Retirement planning: Four questions to ask yourself
More than four out of five Kiwis believe that retirement is the start of something new, which is a good thing, considering that making any fresh start takes planning.
Retirement is our Third Act. It’s our time to try new things, do all the things we’ve never had time to do before, and generally, spend as much time as we want doing whatever we want, whenever we want.
By its very nature, that means that retirement doesn’t have to be planned out step by step, year by year. But it does mean that you at least need a general blueprint.
Understanding your retirement needs
From road trips to retirement, the first step of any new adventure requires knowing what you’ll need along the way. There are four broad questions to ask yourself to figure this one out.
Begin by asking yourself what kind of retirement you’d like. Will it be spent in a tiny house by your favourite beach doing nothing but reading books? Or is it travelling the world, visiting friends and family, and ticking off bucket list adventures?
Answering the first question will lead you to this second one: What’s it all going to cost? A tiny house might not cost too much, and that stack of books shouldn’t blow the budget either. Meanwhile a round-the-world ticket may burn a flaming hole through those retirement savings faster than you can say ‘all expenses included’.
Next question – how can you keep those costs under control? Selling a larger home you’ve been living in to downsize and fund your adventures is one option that many people consider (especially with the housing market making a beeline for the stratosphere at the moment), although setting a more realistic goal and stricter budget for those adventures is often the alternative route.
And finally, what kind of risk are you comfortable with? When setting a budget for your retirement, you might prefer to spend the first few years burning through your savings then live frugally afterwards, or you might have more of a slow-and-steady kind of personality.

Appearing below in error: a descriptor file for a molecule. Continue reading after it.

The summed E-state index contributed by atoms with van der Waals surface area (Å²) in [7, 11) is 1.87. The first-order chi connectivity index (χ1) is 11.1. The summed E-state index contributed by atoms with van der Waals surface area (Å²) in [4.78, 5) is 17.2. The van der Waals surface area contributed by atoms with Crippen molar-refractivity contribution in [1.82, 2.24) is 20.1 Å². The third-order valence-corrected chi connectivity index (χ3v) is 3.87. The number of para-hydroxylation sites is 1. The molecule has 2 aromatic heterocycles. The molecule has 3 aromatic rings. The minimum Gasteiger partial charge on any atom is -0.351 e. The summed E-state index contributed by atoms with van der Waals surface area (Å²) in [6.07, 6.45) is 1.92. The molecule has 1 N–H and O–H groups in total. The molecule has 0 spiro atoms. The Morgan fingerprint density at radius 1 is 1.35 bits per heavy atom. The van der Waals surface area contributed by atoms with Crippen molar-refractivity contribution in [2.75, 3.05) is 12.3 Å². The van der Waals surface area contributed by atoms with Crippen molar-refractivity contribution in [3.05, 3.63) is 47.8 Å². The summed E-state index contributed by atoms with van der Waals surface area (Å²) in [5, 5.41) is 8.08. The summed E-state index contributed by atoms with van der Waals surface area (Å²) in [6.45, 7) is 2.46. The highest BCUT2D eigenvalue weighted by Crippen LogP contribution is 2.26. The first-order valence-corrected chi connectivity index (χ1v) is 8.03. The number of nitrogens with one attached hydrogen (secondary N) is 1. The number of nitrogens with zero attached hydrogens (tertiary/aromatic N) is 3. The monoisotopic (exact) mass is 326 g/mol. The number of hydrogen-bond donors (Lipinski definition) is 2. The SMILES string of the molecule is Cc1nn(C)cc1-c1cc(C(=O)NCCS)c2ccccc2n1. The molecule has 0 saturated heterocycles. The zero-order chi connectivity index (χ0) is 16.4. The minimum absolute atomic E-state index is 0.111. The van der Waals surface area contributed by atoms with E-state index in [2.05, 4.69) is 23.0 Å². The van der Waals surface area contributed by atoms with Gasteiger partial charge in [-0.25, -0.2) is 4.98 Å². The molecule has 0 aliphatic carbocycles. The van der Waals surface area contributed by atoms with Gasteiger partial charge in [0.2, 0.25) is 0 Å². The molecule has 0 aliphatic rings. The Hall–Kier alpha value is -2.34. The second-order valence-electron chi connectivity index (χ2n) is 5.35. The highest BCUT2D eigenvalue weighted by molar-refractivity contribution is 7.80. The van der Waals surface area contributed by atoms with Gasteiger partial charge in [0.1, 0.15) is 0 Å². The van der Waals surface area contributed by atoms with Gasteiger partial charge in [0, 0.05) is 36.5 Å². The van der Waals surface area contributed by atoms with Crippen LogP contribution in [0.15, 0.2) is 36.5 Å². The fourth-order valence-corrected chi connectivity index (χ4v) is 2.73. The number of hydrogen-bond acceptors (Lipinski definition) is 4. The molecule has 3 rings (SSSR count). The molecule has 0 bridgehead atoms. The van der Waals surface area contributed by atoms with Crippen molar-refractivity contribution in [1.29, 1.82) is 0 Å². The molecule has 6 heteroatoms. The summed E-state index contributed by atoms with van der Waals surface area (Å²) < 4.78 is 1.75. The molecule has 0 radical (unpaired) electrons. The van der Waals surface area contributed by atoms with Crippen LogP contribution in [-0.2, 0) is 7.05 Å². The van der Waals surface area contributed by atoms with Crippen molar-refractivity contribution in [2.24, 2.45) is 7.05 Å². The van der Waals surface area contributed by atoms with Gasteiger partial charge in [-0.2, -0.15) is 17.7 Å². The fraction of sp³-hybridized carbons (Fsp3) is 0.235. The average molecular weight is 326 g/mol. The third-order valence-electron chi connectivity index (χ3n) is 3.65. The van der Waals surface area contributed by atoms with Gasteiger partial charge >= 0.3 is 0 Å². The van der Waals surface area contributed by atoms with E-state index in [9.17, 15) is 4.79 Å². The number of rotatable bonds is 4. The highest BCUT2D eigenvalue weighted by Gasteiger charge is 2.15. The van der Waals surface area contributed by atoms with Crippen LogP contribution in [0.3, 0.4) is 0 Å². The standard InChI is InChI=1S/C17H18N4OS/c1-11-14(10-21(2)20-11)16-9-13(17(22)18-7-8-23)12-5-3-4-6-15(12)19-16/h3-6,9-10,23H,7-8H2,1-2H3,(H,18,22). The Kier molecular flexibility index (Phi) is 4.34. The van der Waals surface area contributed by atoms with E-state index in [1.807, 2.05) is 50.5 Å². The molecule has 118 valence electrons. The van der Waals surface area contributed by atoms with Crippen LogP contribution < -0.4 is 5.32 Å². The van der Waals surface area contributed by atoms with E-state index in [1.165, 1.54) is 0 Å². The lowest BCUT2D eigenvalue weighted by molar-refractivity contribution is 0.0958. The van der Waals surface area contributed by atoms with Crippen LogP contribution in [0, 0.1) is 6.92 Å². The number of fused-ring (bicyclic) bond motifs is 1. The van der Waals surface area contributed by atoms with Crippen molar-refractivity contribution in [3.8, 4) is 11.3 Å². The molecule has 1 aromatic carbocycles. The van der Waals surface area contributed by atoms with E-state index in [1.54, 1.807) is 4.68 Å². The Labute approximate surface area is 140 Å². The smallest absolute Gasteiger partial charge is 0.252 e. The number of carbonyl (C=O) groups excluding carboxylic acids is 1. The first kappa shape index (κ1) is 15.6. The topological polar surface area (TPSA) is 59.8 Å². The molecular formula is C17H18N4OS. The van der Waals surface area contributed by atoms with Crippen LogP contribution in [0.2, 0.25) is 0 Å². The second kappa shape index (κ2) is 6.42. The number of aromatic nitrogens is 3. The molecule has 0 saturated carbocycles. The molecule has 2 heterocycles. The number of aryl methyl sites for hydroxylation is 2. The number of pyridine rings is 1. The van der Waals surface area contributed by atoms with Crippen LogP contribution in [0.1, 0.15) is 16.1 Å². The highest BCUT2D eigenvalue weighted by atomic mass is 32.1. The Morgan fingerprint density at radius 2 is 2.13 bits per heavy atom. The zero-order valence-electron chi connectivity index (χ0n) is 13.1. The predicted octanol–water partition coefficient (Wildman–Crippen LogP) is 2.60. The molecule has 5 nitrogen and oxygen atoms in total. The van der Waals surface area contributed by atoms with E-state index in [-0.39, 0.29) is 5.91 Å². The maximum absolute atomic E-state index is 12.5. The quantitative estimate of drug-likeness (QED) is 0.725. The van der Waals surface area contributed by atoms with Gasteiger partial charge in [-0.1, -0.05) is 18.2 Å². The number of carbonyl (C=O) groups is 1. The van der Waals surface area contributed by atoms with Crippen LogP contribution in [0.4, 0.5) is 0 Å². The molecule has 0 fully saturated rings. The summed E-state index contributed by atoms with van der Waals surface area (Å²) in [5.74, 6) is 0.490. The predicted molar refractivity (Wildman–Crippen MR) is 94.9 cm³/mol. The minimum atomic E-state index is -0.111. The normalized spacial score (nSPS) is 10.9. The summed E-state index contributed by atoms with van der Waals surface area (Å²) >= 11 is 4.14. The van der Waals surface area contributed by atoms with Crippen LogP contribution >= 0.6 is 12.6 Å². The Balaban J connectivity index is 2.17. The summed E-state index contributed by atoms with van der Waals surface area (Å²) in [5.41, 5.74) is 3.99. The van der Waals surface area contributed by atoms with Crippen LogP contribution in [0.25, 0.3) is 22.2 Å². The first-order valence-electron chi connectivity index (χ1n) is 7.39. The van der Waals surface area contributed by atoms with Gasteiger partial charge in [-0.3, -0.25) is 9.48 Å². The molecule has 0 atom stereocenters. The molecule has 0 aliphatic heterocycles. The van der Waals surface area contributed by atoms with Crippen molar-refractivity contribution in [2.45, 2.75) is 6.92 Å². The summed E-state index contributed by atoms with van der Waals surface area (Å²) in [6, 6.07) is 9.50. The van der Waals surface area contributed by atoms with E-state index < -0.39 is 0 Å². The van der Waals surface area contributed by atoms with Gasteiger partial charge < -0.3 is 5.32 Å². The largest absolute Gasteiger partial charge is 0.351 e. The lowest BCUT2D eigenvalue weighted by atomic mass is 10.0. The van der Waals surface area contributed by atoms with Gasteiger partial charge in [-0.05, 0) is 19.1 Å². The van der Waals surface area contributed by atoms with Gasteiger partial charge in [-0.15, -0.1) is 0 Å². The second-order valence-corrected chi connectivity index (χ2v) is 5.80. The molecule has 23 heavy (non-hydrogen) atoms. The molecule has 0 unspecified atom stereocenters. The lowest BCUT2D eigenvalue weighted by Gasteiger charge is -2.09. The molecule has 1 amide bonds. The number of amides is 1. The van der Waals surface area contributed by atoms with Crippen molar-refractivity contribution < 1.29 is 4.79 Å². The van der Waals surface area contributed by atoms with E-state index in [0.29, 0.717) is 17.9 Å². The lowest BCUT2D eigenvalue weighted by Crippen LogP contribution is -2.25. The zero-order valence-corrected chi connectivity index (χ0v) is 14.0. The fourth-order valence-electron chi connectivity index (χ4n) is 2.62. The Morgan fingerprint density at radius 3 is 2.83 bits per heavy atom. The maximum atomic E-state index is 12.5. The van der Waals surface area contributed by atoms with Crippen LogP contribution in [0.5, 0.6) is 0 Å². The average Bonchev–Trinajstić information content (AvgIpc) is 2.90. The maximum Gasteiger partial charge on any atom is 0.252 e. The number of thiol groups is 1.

How to plan for your superannuation strategy
Your superannuation strategy could be a way of getting the most out of the savings you already have, and maximising every cent you put in.
You may wish to look into any government schemes that can help boost your super. For example, if Kiwis put at least $1,042.86 in their Kiwisaver accounts in the year to June 30, the government will top that up by a little over $520. Every year.
Another potential option to consider is increasing the percentage of employee contributions you’re making through work before you retire. The default rate is 3%, but you can go as high as 10% if you wish, which means that 10% of your salary will go straight to your superannuation. A benefit here also is that it comes out of your pre-tax salary.
You can also chat to your Kiwisaver provider about ways to maximise your savings, so you can get the most out of your retirement fund.
Tips for creating a superannuation strategy
- Look into any government schemes you can take advantage of
- Consider increasing your salary contribution through your employer, if it fits within your personal needs
- Speak to a financial advisor about your investment mix
- Use a retirement planner calculator to see if you’re on track with your savings
- Do a practice month of living off how much you expect to spend per month during retirement to test if it is difficult, realistic, or even more than you need
- Consider asking your employer about flexible working options (such as working just two days a week for plenty of time off while retaining some income).
Look, nobody said planning for retirement was easy. There’s a lot to think about, especially when 81% of us would rather not think about how long they are going to live for (which is, in all honesty, a major factor in retirement planning). It will take a bit of time to wrap your head around, figure out a plan, and put it all into action.
At least there is one thing that’s simple – funeral insurance. It only takes a couple of minutes to get a quote, then you get set up monthly payments, knowing your loved ones will receive a lump sum to help cover your funeral costs (and any other expenses) when you pass away.
This article is an opinion only, provided for general information purposes and shouldn’t be considered or relied upon as professional or personal advice. If you have legal, tax, or financial questions, you should contact an appropriate professional.
31 May 2021